"I personally think the ordinance is complete nonsense and it should be torn up," said the 43-year-old Congress vice president, in an explosive statement that embarrassed Prime Minister Manmohan Singh while he is away in the US and forced the government to retreat.
The ordinance seeks to skirt around a Supreme Court order disqualifying convicted lawmakers and allows them to stay on without voting rights or salary, until cleared by a higher court.
The BJP has repeatedly accused the government of timing the ordinance to benefit the Rashtriya Janata Dal chief, who faces a verdict on Monday by a Jharkhand court on the fodder scam case.
Lalu Yadav himself refused to comment today, but his party was clearly displeased with the Congress number 2's veto.
"If Rahul Gandhi was ignorant then it shows the divide between the government and the party," said Abdul Bari Siddiqui, the leader of the RJD's legislator party in Bihar. "It is wrong to say Lalu Yadav would have been the biggest beneficiary. In fact leaders from all parties would have benefited,"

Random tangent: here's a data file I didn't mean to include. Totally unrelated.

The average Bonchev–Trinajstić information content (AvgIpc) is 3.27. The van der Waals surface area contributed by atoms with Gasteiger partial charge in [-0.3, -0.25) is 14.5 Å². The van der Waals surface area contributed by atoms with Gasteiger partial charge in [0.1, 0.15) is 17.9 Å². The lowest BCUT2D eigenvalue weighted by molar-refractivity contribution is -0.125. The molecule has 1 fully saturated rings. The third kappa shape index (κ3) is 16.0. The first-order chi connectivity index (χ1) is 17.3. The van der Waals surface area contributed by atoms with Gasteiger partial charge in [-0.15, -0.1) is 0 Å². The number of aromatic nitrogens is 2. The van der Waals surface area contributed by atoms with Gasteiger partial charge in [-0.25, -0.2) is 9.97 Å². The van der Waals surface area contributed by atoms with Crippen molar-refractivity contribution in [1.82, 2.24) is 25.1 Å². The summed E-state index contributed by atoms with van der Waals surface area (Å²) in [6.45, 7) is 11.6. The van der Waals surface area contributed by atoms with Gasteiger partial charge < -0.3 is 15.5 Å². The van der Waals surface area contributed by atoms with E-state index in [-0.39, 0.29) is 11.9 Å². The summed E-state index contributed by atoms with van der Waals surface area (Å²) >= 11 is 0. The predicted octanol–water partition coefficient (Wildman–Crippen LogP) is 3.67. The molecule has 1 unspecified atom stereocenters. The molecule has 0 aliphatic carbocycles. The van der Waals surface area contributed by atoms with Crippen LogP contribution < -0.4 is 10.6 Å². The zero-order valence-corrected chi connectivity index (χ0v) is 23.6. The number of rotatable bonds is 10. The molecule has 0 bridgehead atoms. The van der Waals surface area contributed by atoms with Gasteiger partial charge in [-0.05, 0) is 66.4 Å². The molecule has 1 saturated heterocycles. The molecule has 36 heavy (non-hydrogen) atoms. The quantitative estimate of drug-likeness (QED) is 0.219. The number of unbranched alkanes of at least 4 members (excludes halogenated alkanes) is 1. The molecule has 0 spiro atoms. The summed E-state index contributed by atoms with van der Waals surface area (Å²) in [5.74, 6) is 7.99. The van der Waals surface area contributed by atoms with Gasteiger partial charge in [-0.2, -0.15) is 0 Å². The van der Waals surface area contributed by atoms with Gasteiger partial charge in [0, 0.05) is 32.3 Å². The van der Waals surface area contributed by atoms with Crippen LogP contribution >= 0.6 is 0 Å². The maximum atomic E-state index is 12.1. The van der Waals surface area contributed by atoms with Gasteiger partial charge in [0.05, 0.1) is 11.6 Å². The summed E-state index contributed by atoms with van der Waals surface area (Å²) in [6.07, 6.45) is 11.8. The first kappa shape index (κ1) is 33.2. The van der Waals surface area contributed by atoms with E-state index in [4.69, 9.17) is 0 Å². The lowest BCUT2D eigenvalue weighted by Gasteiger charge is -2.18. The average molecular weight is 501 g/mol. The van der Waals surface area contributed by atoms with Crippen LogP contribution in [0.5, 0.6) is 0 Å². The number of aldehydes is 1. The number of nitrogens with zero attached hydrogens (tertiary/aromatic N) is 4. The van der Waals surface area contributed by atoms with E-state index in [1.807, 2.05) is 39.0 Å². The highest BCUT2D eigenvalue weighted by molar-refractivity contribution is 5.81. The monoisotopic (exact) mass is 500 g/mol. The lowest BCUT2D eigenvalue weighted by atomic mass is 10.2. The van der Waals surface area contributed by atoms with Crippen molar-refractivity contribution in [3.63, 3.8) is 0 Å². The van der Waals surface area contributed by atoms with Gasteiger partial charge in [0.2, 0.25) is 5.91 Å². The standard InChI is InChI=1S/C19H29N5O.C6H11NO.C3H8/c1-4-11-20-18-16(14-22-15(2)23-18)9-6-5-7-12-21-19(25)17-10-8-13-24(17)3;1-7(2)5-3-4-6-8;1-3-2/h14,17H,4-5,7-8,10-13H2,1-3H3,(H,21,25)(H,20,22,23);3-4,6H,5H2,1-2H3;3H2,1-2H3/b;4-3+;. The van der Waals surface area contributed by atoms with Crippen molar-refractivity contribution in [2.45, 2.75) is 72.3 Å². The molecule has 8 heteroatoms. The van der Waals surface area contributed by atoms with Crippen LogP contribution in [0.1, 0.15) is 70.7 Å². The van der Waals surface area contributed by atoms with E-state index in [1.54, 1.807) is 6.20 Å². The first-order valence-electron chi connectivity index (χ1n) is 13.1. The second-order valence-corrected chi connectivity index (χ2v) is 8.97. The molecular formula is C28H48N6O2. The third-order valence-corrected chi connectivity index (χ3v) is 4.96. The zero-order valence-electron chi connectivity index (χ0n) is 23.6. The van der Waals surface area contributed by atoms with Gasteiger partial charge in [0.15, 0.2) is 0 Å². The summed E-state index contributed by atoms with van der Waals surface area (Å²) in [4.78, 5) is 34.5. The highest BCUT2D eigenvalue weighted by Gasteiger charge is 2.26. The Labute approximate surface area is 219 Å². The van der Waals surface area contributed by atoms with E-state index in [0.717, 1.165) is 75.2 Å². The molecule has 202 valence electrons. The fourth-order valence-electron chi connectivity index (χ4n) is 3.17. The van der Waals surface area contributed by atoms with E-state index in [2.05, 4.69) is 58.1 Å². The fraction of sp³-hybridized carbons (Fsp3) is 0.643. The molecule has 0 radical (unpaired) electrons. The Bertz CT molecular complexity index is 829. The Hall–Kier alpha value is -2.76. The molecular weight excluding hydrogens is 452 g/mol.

The 17-year-old fodder scam involves the embezzling of around Rs 950 crore over several years from the Bihar government's coffers in the name of fodder, medicines and other supplies for non-existent cattle. Lalu Yadav is an accused in a specific case involving the siphoning of Rs 37 crore in 1994-95.
If convicted, the 66-year-old Bihar politician may face jail for three to seven years. Under the Supreme Court's order, he stands to lose his seat as an MP and also the right to contest the next elections, which could impact the prospects of his party as well as the Congress-led coalition.
Though the RJD's four MPs only support UPA-2 from outside, Lalu Yadav is a strong supporter of Congress President Sonia Gandhi and a key strategist in the coalition.